The Telegraph
Since 1st March, 1999
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BJP swoops on Gehlot goof-up

Jaipur, March 2: In the run up to the Assembly elections in November, the Opposition BJP has decided to make the Ashok Gehlot government’s “economic mismanagement” a major poll plank.

Hari Shankar Bhabhra, former deputy chief minister in the Bhairon Singh Shekhawat government, said he was busy preparing a white paper on the issue to be released on poll eve. Bhabhra was also in charge of the state finance portfolio.

L.N. Nathuramka, an expert on Rajasthan’s economy and member of the state’s task force on management of finances, conceded the state’s economy was virtually in a debt trap.

With the state budget to be presented on March 5, observers are waiting to see how the state proposes to tackle the situation.

Going by the fiscal norms suggested by the Eleventh Finance Commission and the RBI, Rajasthan has crossed the “fiscal stress” zone; it is fast approaching the “fiscal alarm” zone with an absolute debt trap.

With no real fiscal reforms in sight, the situation may go from bad to worse over the coming years. Four consecutive droughts have added to the distress.

For the 1998 Assembly polls, the Congress had lambasted in its poll manifesto the BJP state government for depending heavily on debts for financing the Plan outlay.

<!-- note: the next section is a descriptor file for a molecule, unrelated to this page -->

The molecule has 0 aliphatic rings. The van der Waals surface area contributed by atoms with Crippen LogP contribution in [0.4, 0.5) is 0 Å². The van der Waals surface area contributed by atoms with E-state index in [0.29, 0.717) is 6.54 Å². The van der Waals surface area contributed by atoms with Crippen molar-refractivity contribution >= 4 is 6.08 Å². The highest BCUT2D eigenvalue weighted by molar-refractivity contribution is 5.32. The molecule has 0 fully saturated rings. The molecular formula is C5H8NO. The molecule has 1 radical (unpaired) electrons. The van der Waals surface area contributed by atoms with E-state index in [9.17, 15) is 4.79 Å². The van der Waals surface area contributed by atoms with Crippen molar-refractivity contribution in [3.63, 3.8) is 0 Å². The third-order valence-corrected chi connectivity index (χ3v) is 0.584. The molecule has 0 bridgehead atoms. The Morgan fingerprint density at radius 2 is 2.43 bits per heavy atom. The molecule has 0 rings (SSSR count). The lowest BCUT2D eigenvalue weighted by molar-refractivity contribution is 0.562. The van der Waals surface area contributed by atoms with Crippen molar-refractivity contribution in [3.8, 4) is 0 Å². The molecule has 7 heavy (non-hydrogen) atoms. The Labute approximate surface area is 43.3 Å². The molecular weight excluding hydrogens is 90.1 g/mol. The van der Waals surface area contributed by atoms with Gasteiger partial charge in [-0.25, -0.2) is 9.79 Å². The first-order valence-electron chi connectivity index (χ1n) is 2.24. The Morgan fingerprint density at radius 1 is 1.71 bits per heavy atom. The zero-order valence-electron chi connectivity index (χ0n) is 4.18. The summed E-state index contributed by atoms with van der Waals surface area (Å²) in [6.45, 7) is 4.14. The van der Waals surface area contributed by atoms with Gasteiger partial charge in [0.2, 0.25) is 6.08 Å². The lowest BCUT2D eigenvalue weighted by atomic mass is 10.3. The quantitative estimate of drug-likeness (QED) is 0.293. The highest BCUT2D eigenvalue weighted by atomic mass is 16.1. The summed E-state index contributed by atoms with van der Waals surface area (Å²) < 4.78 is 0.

The state’s debt burden was Rs 6,000 crore in 1990 when the BJP had come to power, ousting the Congress.

In 1998-99, when the Congress took over power from the BJP, the debt burden was Rs 23,000 crore. This figure will be more than doubled by this year-end, Rs 49,000 core to be specific, according to budget estimates for this financial year.

The state finances took a drastic downturn from 1998-99 when revenue deficit shot up by 415 per cent in one year from Rs 582 crore in 1997-98 to Rs 5,151 crore in 1998-99.

Nathuramka said the outstanding debt as a ratio of gross state domestic product was 40.3 per cent in 1999-2000, which shot up to 44.3 per cent in 2000-01.

It went further up to 45.2 per cent in 2001-02, and was likely to cross the 50 per cent mark in 2002-03, he said.

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